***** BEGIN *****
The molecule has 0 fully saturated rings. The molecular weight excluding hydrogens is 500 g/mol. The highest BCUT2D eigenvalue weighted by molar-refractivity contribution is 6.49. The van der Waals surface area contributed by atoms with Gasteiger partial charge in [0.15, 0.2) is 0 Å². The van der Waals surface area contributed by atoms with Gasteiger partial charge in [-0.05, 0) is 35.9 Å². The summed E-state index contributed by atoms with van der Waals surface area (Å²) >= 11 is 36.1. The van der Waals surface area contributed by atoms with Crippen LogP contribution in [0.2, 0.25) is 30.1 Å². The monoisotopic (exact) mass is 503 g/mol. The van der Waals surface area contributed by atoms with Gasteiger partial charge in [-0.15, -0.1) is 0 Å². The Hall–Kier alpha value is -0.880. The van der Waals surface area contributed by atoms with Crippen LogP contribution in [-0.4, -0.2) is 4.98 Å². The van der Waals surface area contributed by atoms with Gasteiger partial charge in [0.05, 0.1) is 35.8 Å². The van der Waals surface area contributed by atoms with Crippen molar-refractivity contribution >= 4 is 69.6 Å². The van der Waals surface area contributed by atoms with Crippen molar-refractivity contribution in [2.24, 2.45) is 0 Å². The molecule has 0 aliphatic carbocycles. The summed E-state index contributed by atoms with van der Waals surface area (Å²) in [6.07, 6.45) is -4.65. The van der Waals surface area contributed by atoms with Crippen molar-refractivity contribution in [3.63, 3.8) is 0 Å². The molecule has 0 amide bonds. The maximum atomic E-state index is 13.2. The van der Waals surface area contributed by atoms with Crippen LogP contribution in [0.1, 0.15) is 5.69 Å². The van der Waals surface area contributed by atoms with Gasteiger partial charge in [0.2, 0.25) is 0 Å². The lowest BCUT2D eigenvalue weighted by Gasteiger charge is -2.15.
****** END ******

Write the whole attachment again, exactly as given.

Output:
The molecule has 0 fully saturated rings. The molecular weight excluding hydrogens is 500 g/mol. The highest BCUT2D eigenvalue weighted by molar-refractivity contribution is 6.49. The van der Waals surface area contributed by atoms with Gasteiger partial charge in [0.15, 0.2) is 0 Å². The van der Waals surface area contributed by atoms with Gasteiger partial charge in [-0.05, 0) is 35.9 Å². The summed E-state index contributed by atoms with van der Waals surface area (Å²) >= 11 is 36.1. The van der Waals surface area contributed by atoms with Crippen LogP contribution in [0.2, 0.25) is 30.1 Å². The monoisotopic (exact) mass is 503 g/mol. The van der Waals surface area contributed by atoms with Gasteiger partial charge in [-0.15, -0.1) is 0 Å². The Hall–Kier alpha value is -0.880. The van der Waals surface area contributed by atoms with Crippen LogP contribution in [-0.4, -0.2) is 4.98 Å². The van der Waals surface area contributed by atoms with Gasteiger partial charge in [0.05, 0.1) is 35.8 Å². The van der Waals surface area contributed by atoms with Crippen molar-refractivity contribution >= 4 is 69.6 Å². The van der Waals surface area contributed by atoms with Crippen molar-refractivity contribution in [2.24, 2.45) is 0 Å². The molecule has 0 aliphatic carbocycles. The summed E-state index contributed by atoms with van der Waals surface area (Å²) in [6.07, 6.45) is -4.65. The van der Waals surface area contributed by atoms with Crippen molar-refractivity contribution in [3.63, 3.8) is 0 Å². The molecule has 0 amide bonds. The maximum atomic E-state index is 13.2. The van der Waals surface area contributed by atoms with Crippen LogP contribution in [0.1, 0.15) is 5.69 Å². The van der Waals surface area contributed by atoms with Gasteiger partial charge in [0.2, 0.25) is 0 Å². The lowest BCUT2D eigenvalue weighted by Gasteiger charge is -2.15.